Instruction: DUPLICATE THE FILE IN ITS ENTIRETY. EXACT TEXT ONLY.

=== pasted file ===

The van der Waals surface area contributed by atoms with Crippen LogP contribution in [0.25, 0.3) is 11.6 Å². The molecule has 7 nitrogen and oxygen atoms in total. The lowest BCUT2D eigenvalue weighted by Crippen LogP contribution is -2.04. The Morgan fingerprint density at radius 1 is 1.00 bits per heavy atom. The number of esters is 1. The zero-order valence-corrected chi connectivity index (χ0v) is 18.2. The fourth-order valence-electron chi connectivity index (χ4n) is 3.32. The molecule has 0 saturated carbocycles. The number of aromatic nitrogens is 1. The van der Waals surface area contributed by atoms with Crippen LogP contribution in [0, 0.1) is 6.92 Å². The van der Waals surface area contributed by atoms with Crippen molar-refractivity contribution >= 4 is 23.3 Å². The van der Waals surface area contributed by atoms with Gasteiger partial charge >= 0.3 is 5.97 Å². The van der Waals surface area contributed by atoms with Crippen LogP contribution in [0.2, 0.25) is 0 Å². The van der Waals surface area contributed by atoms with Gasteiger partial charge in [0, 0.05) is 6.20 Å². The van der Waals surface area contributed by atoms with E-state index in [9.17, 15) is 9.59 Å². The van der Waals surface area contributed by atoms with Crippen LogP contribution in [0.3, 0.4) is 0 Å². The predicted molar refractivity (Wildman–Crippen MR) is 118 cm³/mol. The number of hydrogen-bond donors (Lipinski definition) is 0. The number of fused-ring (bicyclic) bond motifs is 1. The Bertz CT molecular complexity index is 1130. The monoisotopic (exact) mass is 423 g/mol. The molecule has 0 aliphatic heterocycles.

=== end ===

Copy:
The van der Waals surface area contributed by atoms with Crippen LogP contribution in [0.25, 0.3) is 11.6 Å². The molecule has 7 nitrogen and oxygen atoms in total. The lowest BCUT2D eigenvalue weighted by Crippen LogP contribution is -2.04. The Morgan fingerprint density at radius 1 is 1.00 bits per heavy atom. The number of esters is 1. The zero-order valence-corrected chi connectivity index (χ0v) is 18.2. The fourth-order valence-electron chi connectivity index (χ4n) is 3.32. The molecule has 0 saturated carbocycles. The number of aromatic nitrogens is 1. The van der Waals surface area contributed by atoms with Crippen LogP contribution in [0, 0.1) is 6.92 Å². The van der Waals surface area contributed by atoms with Crippen molar-refractivity contribution >= 4 is 23.3 Å². The van der Waals surface area contributed by atoms with Gasteiger partial charge >= 0.3 is 5.97 Å². The van der Waals surface area contributed by atoms with Crippen LogP contribution in [0.2, 0.25) is 0 Å². The van der Waals surface area contributed by atoms with Gasteiger partial charge in [0, 0.05) is 6.20 Å². The van der Waals surface area contributed by atoms with E-state index in [9.17, 15) is 9.59 Å². The van der Waals surface area contributed by atoms with Crippen LogP contribution in [0.3, 0.4) is 0 Å². The predicted molar refractivity (Wildman–Crippen MR) is 118 cm³/mol. The number of hydrogen-bond donors (Lipinski definition) is 0. The number of fused-ring (bicyclic) bond motifs is 1. The Bertz CT molecular complexity index is 1130. The monoisotopic (exact) mass is 423 g/mol. The molecule has 0 aliphatic heterocycles.